Battleborn comes out packing to stand out in the year of Character Action titles.
Battleborn is a MOBA for action fans. It turns the unapproachable genre into an accessible multiplayer title. One lane makes progress visible. Obvious objectives show victory within reach. And a simpler, more concise progression set-up makes the match by match leveling systems easier to understand.
Gameplay is rich and hectic. Mechanics are tight and straightforward. The humor is brash and enjoyable by many ages (as per its “T” rating). The combination makes for a dense multiplayer experience that rewards mastery without barring newcomers.
And Battleborn does it all without sacrificing other modes.
But let’s start with the competitive multiplayer. Battleborn sees teams of five put together squads of oddball characters (Redneck bird with rocket launcher? Check. Penguin in a mech suit? Check. Mentally challenged clone? Check.) to bring into one of three modes.
The first is Conquest- easily understandable and familiar to FPS aficionados. Three points- A through C- focus the action. Those who capture and hold them reap the benefits of points (first to a thousand wins), but those who leave them behind to seek the maps’ (there are two) riches won’t be disappointed. Experience abound. Gold lies in abundance. A collection of both will turn struggling, low-level fungal monks into hardened supports ready to carry the team on their shoulders. At least until the match ends, when level and equipment are reset and players start again at base level one.
Which isn’t to say there’s no progression. There’s plenty- characters all level individually (to 15), unlocking colors, taunts, and new options for skill-upgrades in match, while player profiles also work their way to 100, unlocking characters, loot packs, and credits (generally spent on more loot packs, or, eventually, DLC characters- five of which are confirmed, and five of which will be available to purchase without spending a dime of real money). Players will also be driven to complete each character’s Lore quests, which tell you more about a character’s history once you finish individualized quests. Finish all five quests to receive a new title, a new taunt, and a new color, showing your dominance with your favorite Battleborn.
Conquest will be the easiest to grasp for players not familiar with MOBA games. The matches are quick (they rarely time out at the 15 minute limit) and frenzied, and there’s little time wasted on anything but the objectives.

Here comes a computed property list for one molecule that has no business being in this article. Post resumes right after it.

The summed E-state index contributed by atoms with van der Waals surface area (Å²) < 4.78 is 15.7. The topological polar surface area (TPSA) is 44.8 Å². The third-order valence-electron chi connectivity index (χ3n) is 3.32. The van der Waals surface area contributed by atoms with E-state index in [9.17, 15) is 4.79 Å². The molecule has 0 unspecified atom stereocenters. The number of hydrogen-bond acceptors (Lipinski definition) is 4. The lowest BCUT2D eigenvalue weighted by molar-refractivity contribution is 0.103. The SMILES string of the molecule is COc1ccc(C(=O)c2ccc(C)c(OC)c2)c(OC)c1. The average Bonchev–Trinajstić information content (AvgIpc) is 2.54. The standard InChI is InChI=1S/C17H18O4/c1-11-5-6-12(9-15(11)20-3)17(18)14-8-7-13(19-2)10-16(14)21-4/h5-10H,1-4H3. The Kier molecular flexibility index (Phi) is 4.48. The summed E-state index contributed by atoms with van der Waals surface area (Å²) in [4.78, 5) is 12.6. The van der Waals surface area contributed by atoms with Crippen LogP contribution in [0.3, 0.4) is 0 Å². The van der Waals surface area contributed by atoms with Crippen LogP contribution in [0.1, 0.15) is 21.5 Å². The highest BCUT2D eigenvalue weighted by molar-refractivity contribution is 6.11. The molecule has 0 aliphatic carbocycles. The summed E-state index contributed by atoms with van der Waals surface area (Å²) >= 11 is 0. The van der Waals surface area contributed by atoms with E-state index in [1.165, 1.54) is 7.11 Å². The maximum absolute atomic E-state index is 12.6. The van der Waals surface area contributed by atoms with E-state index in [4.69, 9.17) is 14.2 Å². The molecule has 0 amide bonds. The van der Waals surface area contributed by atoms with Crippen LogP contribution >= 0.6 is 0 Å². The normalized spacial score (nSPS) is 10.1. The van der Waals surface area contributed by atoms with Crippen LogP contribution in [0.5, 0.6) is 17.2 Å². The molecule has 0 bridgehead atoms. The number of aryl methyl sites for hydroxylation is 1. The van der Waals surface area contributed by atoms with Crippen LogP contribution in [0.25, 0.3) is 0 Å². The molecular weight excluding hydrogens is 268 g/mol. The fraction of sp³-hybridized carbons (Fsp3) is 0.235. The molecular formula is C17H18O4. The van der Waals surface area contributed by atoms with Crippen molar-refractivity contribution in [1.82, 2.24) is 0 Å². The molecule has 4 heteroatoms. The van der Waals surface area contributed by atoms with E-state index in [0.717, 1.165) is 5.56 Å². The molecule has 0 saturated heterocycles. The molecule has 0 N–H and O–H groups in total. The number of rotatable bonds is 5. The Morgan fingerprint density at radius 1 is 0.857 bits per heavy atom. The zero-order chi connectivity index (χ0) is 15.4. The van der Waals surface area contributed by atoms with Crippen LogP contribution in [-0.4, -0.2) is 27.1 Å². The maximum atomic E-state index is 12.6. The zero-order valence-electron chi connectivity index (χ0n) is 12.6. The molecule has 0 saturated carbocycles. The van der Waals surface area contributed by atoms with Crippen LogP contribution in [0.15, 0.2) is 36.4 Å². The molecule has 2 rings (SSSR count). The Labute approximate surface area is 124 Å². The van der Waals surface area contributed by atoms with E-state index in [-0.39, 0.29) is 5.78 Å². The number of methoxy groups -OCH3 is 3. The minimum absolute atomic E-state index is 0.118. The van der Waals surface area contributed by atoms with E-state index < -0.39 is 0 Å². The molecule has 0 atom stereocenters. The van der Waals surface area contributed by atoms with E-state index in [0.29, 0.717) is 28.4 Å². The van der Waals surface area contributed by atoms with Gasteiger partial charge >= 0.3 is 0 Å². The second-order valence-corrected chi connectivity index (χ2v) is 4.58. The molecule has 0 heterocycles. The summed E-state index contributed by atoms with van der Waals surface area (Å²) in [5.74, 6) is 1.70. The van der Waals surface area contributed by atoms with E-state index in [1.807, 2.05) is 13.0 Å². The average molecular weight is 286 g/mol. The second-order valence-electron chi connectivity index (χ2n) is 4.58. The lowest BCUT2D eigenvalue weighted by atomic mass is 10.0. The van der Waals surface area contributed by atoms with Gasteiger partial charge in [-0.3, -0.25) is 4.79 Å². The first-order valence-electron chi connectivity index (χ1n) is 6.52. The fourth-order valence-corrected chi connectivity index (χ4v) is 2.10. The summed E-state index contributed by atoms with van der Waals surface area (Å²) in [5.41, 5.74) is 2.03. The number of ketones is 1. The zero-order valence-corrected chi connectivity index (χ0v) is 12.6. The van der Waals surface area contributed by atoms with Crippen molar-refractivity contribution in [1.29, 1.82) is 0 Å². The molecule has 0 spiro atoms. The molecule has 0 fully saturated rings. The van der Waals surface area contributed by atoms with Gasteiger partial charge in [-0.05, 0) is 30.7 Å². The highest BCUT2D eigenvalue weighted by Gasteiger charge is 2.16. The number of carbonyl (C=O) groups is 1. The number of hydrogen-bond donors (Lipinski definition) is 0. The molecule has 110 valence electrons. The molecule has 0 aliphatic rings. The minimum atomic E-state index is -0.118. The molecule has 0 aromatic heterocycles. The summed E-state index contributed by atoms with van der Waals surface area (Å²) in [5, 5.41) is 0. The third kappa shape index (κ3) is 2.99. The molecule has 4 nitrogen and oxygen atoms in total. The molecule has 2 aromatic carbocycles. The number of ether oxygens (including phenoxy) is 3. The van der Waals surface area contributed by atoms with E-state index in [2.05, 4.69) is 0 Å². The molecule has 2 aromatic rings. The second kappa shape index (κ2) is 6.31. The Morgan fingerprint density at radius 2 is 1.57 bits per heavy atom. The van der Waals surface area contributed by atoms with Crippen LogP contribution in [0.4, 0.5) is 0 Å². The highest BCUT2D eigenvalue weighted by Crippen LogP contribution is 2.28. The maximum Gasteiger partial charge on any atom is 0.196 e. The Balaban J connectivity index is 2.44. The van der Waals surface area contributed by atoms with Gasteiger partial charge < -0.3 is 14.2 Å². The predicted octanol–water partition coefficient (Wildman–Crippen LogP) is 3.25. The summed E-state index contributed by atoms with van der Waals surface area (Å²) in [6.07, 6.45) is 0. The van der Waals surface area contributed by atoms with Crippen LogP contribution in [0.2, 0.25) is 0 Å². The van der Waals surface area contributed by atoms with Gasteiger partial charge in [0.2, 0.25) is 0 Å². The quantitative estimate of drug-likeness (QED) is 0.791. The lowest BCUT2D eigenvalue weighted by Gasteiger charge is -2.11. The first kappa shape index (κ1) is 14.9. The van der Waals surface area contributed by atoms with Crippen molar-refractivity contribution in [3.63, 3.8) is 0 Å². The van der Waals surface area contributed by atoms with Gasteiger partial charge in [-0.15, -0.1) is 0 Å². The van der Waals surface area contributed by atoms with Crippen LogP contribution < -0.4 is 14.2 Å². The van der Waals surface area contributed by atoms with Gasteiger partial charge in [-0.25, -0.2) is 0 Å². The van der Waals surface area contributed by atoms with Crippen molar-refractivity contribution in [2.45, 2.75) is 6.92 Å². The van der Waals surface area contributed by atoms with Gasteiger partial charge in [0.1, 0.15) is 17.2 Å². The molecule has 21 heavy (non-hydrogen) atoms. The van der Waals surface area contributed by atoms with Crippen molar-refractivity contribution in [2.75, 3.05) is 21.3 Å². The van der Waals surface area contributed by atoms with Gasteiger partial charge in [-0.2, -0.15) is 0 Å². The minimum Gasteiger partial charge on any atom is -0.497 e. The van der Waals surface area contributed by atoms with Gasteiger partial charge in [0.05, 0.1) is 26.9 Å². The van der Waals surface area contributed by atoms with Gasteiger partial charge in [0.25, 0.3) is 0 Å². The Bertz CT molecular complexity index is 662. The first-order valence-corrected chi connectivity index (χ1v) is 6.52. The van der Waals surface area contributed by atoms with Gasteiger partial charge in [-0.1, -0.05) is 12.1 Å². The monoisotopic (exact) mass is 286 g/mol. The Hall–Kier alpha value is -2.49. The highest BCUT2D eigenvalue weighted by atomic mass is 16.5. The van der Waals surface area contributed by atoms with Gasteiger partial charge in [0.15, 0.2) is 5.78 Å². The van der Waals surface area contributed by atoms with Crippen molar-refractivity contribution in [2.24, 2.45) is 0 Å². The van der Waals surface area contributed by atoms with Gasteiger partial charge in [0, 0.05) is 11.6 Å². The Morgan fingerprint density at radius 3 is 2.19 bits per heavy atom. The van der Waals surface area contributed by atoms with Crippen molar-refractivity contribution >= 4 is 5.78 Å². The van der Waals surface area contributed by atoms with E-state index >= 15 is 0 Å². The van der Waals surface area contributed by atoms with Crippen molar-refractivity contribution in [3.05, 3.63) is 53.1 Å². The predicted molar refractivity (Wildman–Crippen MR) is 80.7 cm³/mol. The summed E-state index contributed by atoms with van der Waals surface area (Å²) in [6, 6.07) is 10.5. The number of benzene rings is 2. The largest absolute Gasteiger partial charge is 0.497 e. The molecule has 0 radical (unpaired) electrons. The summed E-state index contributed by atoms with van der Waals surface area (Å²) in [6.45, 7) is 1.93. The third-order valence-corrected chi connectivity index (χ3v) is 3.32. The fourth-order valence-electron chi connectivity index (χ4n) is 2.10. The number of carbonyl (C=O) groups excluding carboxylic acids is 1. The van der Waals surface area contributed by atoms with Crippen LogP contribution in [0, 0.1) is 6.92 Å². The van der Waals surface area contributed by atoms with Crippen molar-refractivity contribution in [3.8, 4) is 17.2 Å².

Next comes Incursion. The single-lane maps (though with plenty of flanking routes) operate under MOBA rules. Teams push creeps to sentry turrets, destroy them, and move onward to the next, all while the opposite team attempts to do the same in the same space. But the action comes much more furiously than most MOBAs, due to the map and game’s design. This is an action title, first and foremost. You’ll be leaping around shooting for headshots far more than worrying about things like jungle spawn timers or item builds. While both of those are still there- Thrall mercenaries who can often turn the swing of the tug of wars and three item builds- and are still important to maximize your team’s effectiveness, they can both be ignored without ignoring success. At least in the beginning.
While it’s difficult for me to say exactly how well Incursion explains its complications, as I am so largely familiar with the genre that inspires it, it’s easy for me to suggest that it tries its best. The start of every match features a holographic power point that explains the rules while you and the rest of your team get to jump around and test your skills. Even after you’re let out of the gates and race down the lane for early gold and tower advantage, you can still pull up a list of all your skills with the press of a button, and examine your helix to explore your options. The game also is sure you know what’s going on at all times: you’ll be alerted when your sentries are under attack, when the Thrall camps have been captured, or are being attacked, by either allies or enemies. You’re rarely unsure where damage comes from, and there’s even a small summary (though often incomplete) upon your death that tries to help you figure out what to do better.